Literally. Don and his wife, Barbara (Fleming ’50), lived in the athletics dorm at the time, A.B. Morris Hall, giving them closer access to the players and allowing them to serve as surrogate parents to the Feasel boys and numerous others.
Some of Smith’s recruiting tales are epic. Like his – and, arguably, the program’s – biggest catch, Wilbert Montgomery (’77). Bullington had gotten wind of Montgomery’s exploits as a high school running back in Greenville, Miss., from a family member. By the time Smith showed up to make his pitch for Abilene Christian, so had other schools, including Jackson State University, which already had a back of some renown on its roster: future college and pro football hall of fame member Walter “Sweetness” Payton.
Smitty didn’t want Jackson State or anyone else sweet-talking Montgomery. So one day, as the story goes, while Smith was at Montgomery’s house visiting, he spotted a coach from another school coming up the walk. The former fullback wanted to meet the opposition head on. Montgomery suggested a slip screen through the back window. A then-collegiate record 76 touchdowns later, Montgomery had himself become a Wildcat legend. He went on to NFL stardom with the Philadelphia Eagles and in 1996 was enshrined in the College Football Hall of Fame.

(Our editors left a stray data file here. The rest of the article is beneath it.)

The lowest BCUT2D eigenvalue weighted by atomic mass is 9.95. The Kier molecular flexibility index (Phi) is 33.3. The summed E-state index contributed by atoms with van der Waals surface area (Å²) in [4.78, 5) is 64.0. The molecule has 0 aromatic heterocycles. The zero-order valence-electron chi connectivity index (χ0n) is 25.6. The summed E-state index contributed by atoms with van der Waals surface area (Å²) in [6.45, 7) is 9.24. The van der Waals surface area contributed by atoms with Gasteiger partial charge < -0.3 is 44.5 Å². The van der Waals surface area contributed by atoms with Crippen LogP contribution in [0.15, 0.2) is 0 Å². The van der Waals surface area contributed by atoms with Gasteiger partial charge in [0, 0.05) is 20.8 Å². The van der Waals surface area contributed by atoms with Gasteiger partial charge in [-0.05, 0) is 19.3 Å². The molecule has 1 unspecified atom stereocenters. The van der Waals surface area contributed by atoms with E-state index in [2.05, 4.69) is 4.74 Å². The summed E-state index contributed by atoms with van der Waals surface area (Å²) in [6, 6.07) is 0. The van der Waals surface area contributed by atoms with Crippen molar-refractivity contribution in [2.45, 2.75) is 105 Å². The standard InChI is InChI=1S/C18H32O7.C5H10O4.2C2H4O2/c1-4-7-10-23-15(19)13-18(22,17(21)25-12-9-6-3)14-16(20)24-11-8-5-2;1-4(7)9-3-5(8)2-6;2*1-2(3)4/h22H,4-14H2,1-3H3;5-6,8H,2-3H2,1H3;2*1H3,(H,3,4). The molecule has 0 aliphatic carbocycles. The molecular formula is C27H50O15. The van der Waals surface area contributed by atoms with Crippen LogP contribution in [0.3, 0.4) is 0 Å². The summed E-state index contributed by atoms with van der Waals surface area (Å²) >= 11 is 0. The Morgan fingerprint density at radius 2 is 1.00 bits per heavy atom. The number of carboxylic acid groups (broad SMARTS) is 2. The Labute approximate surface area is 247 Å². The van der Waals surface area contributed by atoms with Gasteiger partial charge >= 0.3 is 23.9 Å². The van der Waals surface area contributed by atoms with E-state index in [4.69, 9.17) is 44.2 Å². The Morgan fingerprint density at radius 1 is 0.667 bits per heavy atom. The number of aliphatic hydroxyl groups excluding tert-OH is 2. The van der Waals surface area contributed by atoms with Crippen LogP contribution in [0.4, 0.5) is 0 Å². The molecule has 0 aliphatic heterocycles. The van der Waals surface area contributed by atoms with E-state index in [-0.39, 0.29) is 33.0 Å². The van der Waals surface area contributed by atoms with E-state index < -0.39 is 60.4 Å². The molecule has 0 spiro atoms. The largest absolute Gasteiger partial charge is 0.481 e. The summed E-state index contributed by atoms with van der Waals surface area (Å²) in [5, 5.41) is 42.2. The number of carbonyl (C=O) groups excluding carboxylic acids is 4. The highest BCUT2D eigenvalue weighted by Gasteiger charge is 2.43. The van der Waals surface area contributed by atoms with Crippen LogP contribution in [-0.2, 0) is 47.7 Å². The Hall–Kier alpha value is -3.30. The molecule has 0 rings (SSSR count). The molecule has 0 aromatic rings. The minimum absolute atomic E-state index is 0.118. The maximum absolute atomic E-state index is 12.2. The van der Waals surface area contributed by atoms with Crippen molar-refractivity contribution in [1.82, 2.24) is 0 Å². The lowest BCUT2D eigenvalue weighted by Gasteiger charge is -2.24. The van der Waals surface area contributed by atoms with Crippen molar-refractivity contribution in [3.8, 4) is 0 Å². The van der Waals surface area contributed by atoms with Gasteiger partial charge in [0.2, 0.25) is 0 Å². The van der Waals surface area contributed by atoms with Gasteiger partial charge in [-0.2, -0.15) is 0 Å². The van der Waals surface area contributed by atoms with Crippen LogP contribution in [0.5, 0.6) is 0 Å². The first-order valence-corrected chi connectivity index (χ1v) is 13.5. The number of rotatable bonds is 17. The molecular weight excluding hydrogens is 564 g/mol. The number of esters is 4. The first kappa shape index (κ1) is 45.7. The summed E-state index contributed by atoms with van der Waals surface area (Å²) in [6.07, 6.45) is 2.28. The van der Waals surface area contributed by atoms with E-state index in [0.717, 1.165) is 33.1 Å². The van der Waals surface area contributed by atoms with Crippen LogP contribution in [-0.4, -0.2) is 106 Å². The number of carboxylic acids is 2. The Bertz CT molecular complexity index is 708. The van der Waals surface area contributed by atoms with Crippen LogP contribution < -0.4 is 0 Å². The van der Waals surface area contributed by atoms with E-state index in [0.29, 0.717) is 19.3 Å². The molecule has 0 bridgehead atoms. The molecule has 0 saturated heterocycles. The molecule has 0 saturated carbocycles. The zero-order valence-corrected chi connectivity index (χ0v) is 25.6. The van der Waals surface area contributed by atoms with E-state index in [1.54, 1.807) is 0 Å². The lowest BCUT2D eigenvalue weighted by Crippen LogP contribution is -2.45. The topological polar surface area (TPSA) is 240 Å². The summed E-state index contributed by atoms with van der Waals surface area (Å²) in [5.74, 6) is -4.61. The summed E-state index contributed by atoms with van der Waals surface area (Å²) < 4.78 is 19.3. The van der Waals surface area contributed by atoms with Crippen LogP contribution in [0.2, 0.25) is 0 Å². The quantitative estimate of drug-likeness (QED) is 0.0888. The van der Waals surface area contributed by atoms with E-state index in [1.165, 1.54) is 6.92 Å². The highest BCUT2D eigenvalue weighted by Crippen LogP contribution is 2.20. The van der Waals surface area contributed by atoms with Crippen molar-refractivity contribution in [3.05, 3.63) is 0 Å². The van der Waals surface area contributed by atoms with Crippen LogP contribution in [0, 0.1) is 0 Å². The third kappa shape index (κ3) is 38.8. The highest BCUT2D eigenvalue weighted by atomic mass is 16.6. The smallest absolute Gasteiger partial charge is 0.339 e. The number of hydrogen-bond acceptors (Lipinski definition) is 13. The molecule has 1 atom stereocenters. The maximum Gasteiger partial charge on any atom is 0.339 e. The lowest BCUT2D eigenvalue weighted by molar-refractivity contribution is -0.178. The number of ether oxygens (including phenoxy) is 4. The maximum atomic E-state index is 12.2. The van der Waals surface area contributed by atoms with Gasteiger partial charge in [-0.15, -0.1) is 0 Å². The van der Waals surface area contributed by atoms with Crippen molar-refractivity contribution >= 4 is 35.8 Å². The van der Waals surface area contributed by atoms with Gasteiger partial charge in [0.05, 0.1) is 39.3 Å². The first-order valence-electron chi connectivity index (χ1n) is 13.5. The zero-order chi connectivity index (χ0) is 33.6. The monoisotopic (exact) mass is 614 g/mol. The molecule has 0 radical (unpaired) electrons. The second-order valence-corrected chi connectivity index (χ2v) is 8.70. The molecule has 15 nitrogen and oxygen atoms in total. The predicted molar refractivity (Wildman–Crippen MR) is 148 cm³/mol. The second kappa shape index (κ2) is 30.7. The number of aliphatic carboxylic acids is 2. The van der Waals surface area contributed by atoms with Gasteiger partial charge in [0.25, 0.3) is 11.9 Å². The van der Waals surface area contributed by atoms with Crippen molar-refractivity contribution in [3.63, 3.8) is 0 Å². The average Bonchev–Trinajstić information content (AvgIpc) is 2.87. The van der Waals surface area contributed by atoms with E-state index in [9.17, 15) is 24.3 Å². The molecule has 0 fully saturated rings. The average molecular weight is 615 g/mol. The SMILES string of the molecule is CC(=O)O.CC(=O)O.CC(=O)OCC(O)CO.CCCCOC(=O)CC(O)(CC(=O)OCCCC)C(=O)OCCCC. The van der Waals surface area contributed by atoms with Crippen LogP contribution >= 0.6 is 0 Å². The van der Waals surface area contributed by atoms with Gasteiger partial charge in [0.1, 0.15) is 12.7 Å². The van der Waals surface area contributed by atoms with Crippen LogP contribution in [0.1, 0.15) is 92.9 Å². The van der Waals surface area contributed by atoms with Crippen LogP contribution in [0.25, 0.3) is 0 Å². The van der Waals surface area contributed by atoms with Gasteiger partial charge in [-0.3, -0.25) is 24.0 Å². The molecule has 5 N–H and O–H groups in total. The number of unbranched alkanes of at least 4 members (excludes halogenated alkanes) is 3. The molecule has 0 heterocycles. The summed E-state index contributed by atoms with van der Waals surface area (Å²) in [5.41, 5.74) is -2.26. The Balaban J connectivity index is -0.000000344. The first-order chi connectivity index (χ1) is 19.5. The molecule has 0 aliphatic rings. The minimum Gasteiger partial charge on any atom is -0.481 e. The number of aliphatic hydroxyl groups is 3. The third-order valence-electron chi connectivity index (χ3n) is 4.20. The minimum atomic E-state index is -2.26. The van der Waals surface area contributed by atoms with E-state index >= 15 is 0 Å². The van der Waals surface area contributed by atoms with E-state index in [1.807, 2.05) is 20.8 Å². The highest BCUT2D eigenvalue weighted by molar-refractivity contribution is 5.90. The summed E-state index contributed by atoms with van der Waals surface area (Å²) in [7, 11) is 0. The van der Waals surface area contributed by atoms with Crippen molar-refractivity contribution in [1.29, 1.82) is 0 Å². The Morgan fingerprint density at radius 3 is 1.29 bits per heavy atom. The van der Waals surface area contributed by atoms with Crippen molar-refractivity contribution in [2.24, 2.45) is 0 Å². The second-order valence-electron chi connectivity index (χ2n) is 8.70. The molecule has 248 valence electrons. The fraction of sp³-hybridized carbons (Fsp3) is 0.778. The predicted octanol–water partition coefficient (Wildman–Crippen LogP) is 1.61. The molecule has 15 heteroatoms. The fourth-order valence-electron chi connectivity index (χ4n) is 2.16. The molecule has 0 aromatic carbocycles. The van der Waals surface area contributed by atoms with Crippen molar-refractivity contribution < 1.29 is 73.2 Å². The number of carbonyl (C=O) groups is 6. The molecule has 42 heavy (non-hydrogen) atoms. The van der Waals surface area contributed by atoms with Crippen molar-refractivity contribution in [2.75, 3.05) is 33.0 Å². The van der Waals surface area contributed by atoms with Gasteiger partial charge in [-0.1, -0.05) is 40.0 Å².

Smith wasn’t against using a back window for a great escape. What he couldn’t stomach was a closed front door, which he found when courting Montgomery in Mississippi.
His daughter, Donna (Smith ’75) Saffel, says because Smith grew up in California, he hadn’t experienced the extreme racial tension of the deep South. “I remember how upset he was when he came home from recruiting Wil,” Saffel says. “Dad did not see color; he saw a human being.”
And what those players saw in Smith was the kind of man they could trust with their own family. With the Montgomerys, as with the Feasels a few years later, one brother led to another. Cle Montgomery (’78), a wide receiver, soon joined Wilbert at ACU. His love for Smith began before he ever made it to campus.
It was July 1974, and Smith had driven to Greenville to pick up Wilbert for his sophomore season and Cle for his freshman year and take them back to Abilene. Somewhere in Arkansas, they stopped to get something to eat but were turned away because of the color of the Montgomerys’ skin. The incident made Smith’s skin crawl.